Wednesday, April 1, 2009


I wanted to paint a big Frankenstein monster face and use the squareness of the canvas to emphasize the squareness of his head.

I begin by sketching. I make small rough sketches until I'm satisfied with something. Since one of the key elements of Frankenstein's monster is the set of neck bolts, I worried my painting wouldn't look right, so I thought I'd make some real neck bolts and mount them into the frame later.

Now I make a full scale drawing I will use as a reference guide. That's it. My preparation is all done and I'm ready to paint.

1. I lay a big blank white canvas on my drawing table. YIKES! That's intimidating!

2. Now I block in the base colors for the background. Normally now is when I would do the ground and sky. In this particular painting, since his face will fill the picture, there is no background, and the base color is just a single color. I found a sick, deadish green for his skin and coated the entire canvas.

3. I draw my design on top of the base color. Sometimes I will just freehand a sketch right onto the canvas; other times, I use carbon paper to transfer a sketch I've drawn on another piece of paper. If I don't have carbon paper, I cover the back of the sketch with messy black pencil (just on the areas with drawing on the front face) and create my own carbon paper. I like to cut the paper the same size at the canvas if possible. If not, I put marks on the corners of the paper so I can align it with the canvas. Then I can repeatedly (and accurately) realign the drawing on the canvas multiple times. This is handy if I paint over my lines, and need to put new lines back on later.

I found a metal rod about 3/8" diameter and made a stylus shaped like a pencil for transfering with carbon paper. The stylus is just a little bit rounded on the tip so it doesn't tear the paper. I used to use a pencil, but it would put unwanted pencil lines on my sketch. Since I was transfering onto canvas, my pencil would tend to catch in the textured surface, and cause the pencil lines to look jagged and stair-stepped. I guess it's no big deal if the original sketch is destroyed in the process, but sometimes it's handy to be able to refer back to it when you've painted over your lines on the canvas. Also, if you transfer multiple times, your original sketch will evolve into something different than what you had originally planned, or it will disappear altogether under the blackness of pencil tracings.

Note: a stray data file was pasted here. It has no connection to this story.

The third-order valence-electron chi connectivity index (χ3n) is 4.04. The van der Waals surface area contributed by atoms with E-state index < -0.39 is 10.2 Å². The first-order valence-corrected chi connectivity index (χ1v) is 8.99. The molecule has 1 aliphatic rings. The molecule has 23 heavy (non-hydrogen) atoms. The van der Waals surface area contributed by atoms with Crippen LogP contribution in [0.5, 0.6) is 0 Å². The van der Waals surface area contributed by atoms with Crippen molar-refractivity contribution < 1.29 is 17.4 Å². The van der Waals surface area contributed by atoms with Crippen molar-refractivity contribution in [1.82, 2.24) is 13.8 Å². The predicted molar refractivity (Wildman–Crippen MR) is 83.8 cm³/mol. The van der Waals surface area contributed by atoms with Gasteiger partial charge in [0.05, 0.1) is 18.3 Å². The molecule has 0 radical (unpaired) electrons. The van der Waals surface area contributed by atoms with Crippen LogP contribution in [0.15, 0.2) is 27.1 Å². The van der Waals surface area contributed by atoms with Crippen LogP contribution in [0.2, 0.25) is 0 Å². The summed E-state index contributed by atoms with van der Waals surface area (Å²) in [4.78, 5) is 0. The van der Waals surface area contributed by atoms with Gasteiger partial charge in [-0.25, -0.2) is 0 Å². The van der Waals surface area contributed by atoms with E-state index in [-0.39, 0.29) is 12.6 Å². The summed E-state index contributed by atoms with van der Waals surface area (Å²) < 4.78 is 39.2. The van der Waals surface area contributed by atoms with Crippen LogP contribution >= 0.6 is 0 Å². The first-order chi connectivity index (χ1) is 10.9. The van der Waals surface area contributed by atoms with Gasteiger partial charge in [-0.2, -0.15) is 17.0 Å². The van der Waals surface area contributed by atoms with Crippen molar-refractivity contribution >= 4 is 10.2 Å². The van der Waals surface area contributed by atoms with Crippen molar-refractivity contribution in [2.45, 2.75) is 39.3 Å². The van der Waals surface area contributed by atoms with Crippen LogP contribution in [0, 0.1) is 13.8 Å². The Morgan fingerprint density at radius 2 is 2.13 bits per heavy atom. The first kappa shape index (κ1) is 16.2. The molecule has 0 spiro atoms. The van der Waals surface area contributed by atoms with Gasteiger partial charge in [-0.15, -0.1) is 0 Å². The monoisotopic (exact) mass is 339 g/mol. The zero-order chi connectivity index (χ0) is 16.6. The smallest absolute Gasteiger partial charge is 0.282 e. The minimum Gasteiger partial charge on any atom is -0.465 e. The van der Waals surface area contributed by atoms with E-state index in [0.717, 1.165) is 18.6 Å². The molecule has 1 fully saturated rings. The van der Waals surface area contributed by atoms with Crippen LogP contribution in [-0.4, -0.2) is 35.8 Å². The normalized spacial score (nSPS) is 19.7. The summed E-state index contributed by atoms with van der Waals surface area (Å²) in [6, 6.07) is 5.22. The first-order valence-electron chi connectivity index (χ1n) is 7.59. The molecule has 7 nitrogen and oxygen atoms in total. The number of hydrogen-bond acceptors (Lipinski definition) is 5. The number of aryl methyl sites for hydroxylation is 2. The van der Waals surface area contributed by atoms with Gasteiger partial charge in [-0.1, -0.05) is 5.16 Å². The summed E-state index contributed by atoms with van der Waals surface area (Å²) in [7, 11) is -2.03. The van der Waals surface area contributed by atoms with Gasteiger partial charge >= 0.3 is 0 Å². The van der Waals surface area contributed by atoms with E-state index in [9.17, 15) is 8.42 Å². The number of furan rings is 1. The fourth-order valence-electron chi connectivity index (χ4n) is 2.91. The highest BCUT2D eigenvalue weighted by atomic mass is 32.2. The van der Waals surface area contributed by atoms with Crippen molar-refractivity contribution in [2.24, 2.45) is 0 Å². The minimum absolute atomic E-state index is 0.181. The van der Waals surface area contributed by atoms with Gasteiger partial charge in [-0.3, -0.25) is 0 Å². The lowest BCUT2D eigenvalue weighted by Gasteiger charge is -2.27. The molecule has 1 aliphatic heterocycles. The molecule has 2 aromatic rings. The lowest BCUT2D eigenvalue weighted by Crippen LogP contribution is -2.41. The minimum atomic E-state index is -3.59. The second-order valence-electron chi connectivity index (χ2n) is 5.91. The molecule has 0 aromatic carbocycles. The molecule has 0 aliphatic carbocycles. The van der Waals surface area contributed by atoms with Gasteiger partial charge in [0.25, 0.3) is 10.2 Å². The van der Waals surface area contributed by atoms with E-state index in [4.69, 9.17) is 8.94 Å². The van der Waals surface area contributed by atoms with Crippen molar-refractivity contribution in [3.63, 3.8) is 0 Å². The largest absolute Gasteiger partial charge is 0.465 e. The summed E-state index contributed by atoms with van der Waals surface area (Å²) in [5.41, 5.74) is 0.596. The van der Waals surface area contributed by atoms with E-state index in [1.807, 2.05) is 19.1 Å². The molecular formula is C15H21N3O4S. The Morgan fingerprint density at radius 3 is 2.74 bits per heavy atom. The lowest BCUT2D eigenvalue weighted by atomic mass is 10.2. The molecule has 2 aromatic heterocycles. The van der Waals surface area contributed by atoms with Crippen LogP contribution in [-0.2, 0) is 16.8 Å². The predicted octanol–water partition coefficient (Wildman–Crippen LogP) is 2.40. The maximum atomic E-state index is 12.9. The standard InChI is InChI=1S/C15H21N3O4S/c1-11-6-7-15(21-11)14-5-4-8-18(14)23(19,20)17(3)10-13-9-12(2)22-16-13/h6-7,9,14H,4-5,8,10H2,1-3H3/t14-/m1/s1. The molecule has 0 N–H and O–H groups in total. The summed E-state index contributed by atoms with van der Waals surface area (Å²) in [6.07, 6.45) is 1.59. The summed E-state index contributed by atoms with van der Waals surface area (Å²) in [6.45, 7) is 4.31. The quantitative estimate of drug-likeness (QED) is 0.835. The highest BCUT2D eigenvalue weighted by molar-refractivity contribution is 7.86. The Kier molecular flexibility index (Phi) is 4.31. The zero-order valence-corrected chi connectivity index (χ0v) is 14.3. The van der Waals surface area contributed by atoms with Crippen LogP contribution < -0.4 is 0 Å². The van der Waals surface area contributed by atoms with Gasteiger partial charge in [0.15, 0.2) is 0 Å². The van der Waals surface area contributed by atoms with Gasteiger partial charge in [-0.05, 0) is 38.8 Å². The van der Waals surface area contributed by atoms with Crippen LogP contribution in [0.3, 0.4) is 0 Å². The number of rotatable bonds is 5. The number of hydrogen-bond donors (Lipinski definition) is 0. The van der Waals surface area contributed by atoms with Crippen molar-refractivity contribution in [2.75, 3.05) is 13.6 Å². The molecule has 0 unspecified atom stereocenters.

4. I painted the base colors for his teeth and eyes: A Pale Yellow. That will be my "white" for this painting and I won't use anything brighter/lighter than this color in the entire painting.

With the base colors, they are what they are. There are no maybes or ifs. You don't really have a lot of options or choices with the base colors, so they are not intimidating. Right?

5. I painted the base colors for his head scar, gums, forehead brackets. To establish his face a little more (to get my bearings) I blocked in his nostrils and a big crack under the forehead brackets. Still not intimidating...yet.

6. Now I want to establish the overall shape of the head. I want it to look cylindrical rather than spherical. I make a thin wash with blue and water. Almost equal parts, but a little more water than paint. It looks about the way blue milk would look if you could buy it at the grocery. I decided to give him cool (temperature-wise) shadows. Blue? Purple? Hmm, a choice popped up. I thought since his face is the only thing in the painting, blue would blend with green better than purple. I'll make the light source come from the upper left, so my shadow colors will be on the bottom and right side. I painted a wash of blue over everything on the right side, regardless of the base colors. The teeth and eye on the right side got washed over because they happened to be there in the way of my wash.

7. INTIMIDATION ACTIVATION PROCESS: ACTIVATE! I want to rough in what's happening. I use that same thin blue wash and very quickly rough in some shadows. I put shadows under the cheek bones, eyebrows, nose, skin folds, etc... This step is intentionally done sloppy and fast, just to get my feet wet. I don't worry about details yet. If accidentally I paint over highlight areas, I don't care. I can paint back over them with the base color again. I just want to break up the flat base color. These will be the midtones as far as shadows go. This step is intimidating for me because it's time for me to make choices; therefore I worry I'm making the right ones. After this step, I feel relieved and the rest goes pretty smoothly. (NOTE: Sometimes I will switch steps 7 & 8 around. It just depends on the painting I'm working on, and the mood I'm in.)